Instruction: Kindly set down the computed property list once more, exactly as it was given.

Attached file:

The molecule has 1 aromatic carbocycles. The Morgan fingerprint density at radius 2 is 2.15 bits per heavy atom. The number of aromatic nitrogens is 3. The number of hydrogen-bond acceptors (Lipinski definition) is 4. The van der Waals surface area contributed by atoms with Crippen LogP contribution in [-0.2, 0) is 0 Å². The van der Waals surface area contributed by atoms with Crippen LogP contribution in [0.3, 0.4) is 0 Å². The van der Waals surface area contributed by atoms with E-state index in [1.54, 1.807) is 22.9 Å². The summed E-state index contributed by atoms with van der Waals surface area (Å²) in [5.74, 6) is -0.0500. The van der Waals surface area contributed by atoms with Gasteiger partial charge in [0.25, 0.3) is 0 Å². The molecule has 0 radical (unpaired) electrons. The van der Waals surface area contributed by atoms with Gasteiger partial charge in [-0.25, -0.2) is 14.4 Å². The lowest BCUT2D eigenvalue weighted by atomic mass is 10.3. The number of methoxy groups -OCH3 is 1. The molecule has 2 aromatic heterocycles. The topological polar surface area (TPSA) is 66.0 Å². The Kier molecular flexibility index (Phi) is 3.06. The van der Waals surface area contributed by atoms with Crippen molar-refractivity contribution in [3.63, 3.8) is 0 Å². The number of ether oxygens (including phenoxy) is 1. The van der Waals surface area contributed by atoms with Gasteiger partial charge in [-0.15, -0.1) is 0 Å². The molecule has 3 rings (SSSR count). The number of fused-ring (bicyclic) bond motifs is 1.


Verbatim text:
The molecule has 1 aromatic carbocycles. The Morgan fingerprint density at radius 2 is 2.15 bits per heavy atom. The number of aromatic nitrogens is 3. The number of hydrogen-bond acceptors (Lipinski definition) is 4. The van der Waals surface area contributed by atoms with Crippen LogP contribution in [-0.2, 0) is 0 Å². The van der Waals surface area contributed by atoms with Crippen LogP contribution in [0.3, 0.4) is 0 Å². The van der Waals surface area contributed by atoms with E-state index in [1.54, 1.807) is 22.9 Å². The summed E-state index contributed by atoms with van der Waals surface area (Å²) in [5.74, 6) is -0.0500. The van der Waals surface area contributed by atoms with Gasteiger partial charge in [0.25, 0.3) is 0 Å². The molecule has 0 radical (unpaired) electrons. The van der Waals surface area contributed by atoms with Gasteiger partial charge in [-0.25, -0.2) is 14.4 Å². The lowest BCUT2D eigenvalue weighted by atomic mass is 10.3. The number of methoxy groups -OCH3 is 1. The molecule has 2 aromatic heterocycles. The topological polar surface area (TPSA) is 66.0 Å². The Kier molecular flexibility index (Phi) is 3.06. The van der Waals surface area contributed by atoms with Crippen molar-refractivity contribution in [3.63, 3.8) is 0 Å². The number of ether oxygens (including phenoxy) is 1. The van der Waals surface area contributed by atoms with Gasteiger partial charge in [-0.15, -0.1) is 0 Å². The molecule has 3 rings (SSSR count). The number of fused-ring (bicyclic) bond motifs is 1.